When news broke that former Revere High School star Pete Nance would be signing an Exhibit 10 contract, everyone naturally thought of his last name. His father, Larry Nance Sr., and his brother, Larry Nance Jr., have both played for the Cavaliers organization with Senior having his number retired by the team. Naturally, when you’re the son and the sibling of former franchise faces, there are expectations on who you’ll be, which Pete Nance is no stranger to. It’s also something Nance wants to distance himself from while with the Cavaliers in Las Vegas by forging his legacy with the organization.
“I’m my own player,” said Nance. “I think a lot of the times, especially with who I’m playing for, I’m going to get compared to my family members. But I’m really totally my own player, and I have my own game that’s totally separate from theirs.
“I’m a high IQ, floor-spacing, mobile big man that can guard multiple positions, doing the little things and doing whatever it takes and what the coach needs to win the game.”
In his five-year collegiate career at Northwestern and North Carolina, Nance showcased attributes that made him his own player. The thing that stands out the most was Nance’s ability to stretch the floor, where he connected on 34.7% of his 2.9 three-pointers per game. In the limited access media members have had to the floor whenever Cavaliers practice concludes, Nance’s shooting is something he’s constantly working on with the coaching staff.
If his shot translates to the next level, it opens the door to Nance finding an easier path to sticking in the NBA. Due to the nature of Exhibit 10 contracts, Nance will keep following that path and finding his way to the NBA with the Cleveland Charge this upcoming season unless he’s signed to a two-way contract. Nance’s situation is not similar to what his father or brother found themselves in when they were traded to the Cavaliers to start their time with the organization. But, when speaking to Nance, it seems that he wants to forge his own Wine and Gold Legacy and despite taking a harder road, he wouldn’t have it any other way.
Taking Stock of the Familiar Faces
Sam Merrill spent most of his time last year with the Charge before signing with the Cavaliers in March 2023. While he didn’t play much for the Cavaliers, he is still under contract heading into this season and can use Summer League as a catalyst for why he should stick with the main club as a high-quality movement shooter coming off the bench. In 22 regular season appearances, Merrill averaged 18.4 points, 3.2 rebounds and connected on 44.1% of his 8.9 three-point attempts per game.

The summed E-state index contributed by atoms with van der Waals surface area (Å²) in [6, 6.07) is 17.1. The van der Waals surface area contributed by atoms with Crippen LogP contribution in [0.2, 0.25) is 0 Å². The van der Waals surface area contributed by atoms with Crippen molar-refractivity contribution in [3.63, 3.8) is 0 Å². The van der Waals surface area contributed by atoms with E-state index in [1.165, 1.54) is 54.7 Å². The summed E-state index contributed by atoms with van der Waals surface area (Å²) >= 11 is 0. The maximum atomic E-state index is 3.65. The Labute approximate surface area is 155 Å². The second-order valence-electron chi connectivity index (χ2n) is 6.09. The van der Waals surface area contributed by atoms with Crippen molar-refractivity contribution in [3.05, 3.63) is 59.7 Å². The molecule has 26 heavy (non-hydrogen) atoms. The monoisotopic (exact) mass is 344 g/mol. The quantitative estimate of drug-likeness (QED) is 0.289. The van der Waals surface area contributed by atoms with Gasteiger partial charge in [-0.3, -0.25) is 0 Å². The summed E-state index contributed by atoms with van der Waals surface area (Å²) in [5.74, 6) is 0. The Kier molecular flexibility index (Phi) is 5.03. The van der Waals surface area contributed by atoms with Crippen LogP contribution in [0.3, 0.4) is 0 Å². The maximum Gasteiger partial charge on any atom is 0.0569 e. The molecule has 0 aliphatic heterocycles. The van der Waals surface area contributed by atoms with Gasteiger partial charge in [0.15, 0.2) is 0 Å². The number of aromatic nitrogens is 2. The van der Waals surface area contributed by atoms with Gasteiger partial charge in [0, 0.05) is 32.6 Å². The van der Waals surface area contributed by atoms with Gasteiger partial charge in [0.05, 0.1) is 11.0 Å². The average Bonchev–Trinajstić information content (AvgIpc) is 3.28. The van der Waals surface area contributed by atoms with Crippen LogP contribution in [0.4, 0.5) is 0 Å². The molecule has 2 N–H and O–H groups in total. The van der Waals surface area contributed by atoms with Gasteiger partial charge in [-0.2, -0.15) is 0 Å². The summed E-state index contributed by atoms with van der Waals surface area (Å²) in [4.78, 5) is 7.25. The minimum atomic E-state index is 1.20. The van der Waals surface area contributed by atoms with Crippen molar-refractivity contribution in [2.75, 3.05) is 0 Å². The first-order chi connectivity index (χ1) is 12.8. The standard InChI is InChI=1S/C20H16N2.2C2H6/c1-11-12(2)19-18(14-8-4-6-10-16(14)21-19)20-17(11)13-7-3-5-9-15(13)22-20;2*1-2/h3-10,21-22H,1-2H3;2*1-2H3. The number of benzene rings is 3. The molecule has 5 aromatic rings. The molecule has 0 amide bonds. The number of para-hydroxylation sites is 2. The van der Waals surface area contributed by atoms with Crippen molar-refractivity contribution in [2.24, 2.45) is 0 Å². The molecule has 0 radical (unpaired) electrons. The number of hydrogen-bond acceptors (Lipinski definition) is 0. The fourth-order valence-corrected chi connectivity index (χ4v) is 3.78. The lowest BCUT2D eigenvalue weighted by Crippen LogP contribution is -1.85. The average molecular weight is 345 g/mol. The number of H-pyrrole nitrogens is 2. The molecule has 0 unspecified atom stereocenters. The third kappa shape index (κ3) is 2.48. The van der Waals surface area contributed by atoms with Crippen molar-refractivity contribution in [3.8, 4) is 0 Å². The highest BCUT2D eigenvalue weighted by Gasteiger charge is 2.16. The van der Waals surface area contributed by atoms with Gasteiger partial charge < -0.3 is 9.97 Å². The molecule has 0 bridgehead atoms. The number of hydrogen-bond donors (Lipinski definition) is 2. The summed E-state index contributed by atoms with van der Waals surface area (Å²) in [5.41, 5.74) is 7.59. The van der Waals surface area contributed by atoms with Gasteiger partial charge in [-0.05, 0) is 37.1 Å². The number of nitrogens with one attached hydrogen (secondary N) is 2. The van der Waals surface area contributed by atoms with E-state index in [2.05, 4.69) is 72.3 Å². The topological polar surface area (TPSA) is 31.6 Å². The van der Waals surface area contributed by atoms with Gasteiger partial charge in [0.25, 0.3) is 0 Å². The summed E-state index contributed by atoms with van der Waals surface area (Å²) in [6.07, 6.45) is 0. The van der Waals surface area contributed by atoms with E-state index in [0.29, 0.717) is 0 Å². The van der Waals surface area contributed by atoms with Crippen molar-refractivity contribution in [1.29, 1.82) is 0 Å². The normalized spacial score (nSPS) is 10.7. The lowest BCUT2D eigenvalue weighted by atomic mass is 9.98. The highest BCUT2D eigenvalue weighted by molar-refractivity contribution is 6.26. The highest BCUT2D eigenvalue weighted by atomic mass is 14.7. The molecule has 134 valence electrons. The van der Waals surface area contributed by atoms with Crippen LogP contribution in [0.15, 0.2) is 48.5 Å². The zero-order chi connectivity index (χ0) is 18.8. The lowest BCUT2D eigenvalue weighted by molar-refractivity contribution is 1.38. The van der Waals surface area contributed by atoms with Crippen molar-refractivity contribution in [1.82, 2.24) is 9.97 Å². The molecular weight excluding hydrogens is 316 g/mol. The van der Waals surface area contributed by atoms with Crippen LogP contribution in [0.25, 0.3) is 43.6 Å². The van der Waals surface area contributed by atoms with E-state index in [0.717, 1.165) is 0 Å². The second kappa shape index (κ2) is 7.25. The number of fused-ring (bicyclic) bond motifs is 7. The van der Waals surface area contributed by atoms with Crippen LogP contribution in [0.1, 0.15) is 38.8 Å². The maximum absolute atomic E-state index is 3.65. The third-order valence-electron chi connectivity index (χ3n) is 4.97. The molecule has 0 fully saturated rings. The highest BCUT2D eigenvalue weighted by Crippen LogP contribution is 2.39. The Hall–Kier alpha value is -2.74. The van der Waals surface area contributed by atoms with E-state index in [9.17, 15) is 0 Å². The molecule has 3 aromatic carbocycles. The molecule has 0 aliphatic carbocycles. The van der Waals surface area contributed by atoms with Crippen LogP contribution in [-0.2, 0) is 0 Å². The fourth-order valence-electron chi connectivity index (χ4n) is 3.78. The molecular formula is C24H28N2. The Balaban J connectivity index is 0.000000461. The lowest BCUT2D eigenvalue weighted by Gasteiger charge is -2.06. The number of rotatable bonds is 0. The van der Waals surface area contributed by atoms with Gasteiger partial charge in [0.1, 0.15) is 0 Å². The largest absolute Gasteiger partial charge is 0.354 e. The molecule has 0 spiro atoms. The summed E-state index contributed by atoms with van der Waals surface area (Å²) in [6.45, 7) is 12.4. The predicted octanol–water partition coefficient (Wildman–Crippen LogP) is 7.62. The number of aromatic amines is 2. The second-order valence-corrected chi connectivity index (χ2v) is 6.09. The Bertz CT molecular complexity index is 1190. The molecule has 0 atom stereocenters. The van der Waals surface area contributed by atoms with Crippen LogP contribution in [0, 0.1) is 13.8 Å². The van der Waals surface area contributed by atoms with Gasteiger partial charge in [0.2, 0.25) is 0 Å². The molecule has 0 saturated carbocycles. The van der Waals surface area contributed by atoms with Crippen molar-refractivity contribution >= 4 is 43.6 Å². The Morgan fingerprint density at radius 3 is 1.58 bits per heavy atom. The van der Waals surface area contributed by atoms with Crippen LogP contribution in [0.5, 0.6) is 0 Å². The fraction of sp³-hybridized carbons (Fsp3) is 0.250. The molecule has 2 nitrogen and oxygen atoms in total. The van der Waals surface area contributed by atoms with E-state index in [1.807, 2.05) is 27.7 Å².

Isaiah Mobley, meanwhile, was a two-way player for the Cavaliers that, like Merrill, spent most of his time last season with the Charge. Mobley was a catalyst for the Charge becoming a winning program last year and averaged 20.1 points, 8.1 rebounds, 3.1 assists, 1.1 blocks and hit on 35.3% of his three-point attempts in 31.6 minutes per game. Mobley is a restricted free agent and could return to the Cavaliers on another two-way contract. But if he can showcase growth from his rookie season, there could be a chance he signs with the Cavaliers on a more permanent basis and fills one of their two remaining roster spots.
Finally, there are former Cleveland second-rounders and international prospects Luke Travers and Khalifa Diop. Cavaliers President of Basketball Operations said to Right Down Euclid that neither Travers nor Diop will join the club this upcoming season and will remain overseas. So, Las Vegas will remain a point of reference where either player is in their development.
For Travers, who recently cut off his iconic mullet, it’s been a lot of positive growth from his last stint with the Sin City Cavaliers. In 27 appearances with the Perth Wildcats, Travers averaged 9.8 points, 5.6 rebounds and 3.0 assists in 24.6 minutes per game. That’s already a shade above the 6.6 points, 4.6 rebounds and 1.8 assists Travers averaged last year in Las Vegas for the Cavaliers. But, after getting bigger (he shared he’s added about 10 pounds since last in Cleveland), Travers wants to showcase his ability to be a multifaceted forward and a glue guy for the Las Vegas Cavaliers. That could be a player Cleveland needs right away, but if he continues to develop overseas, Travers could join the team in that role within the next year or two.
Diop, meanwhile, is joining the Cavaliers in Las Vegas fresh off winning the 2023 EuroCup Championship with Gran Canaria. In 34 appearances for the Spanish club, Diop averaged 7.7 points, 5.0 rebounds and 1.0 blocks in 20.1 minutes per game. Moreover, Diop showcased many of his strong, defensive-first big-man tendencies, especially finding comfort defending anywhere on the floor. Sure, he’s still somewhat unrefined on offense, but it’ll be exciting to see Diop finally play for the Cavaliers after not playing last year in Las Vegas. Since between Diop and Travers, Altman told Right Down Euclid that Diop is the more NBA-ready prospect of the two. Hopefully, we all get a better insight into Diop’s potential.
Evan Dammarell is an award-winning sports journalist covering all things Cleveland right off the shores of Lake Erie. Follow him on Twitter, Facebook or Instagram. You can also email him at email@example.com. He can also be found three to five times weekly on Locked On Cavs, a part of the Locked On Podcast Network.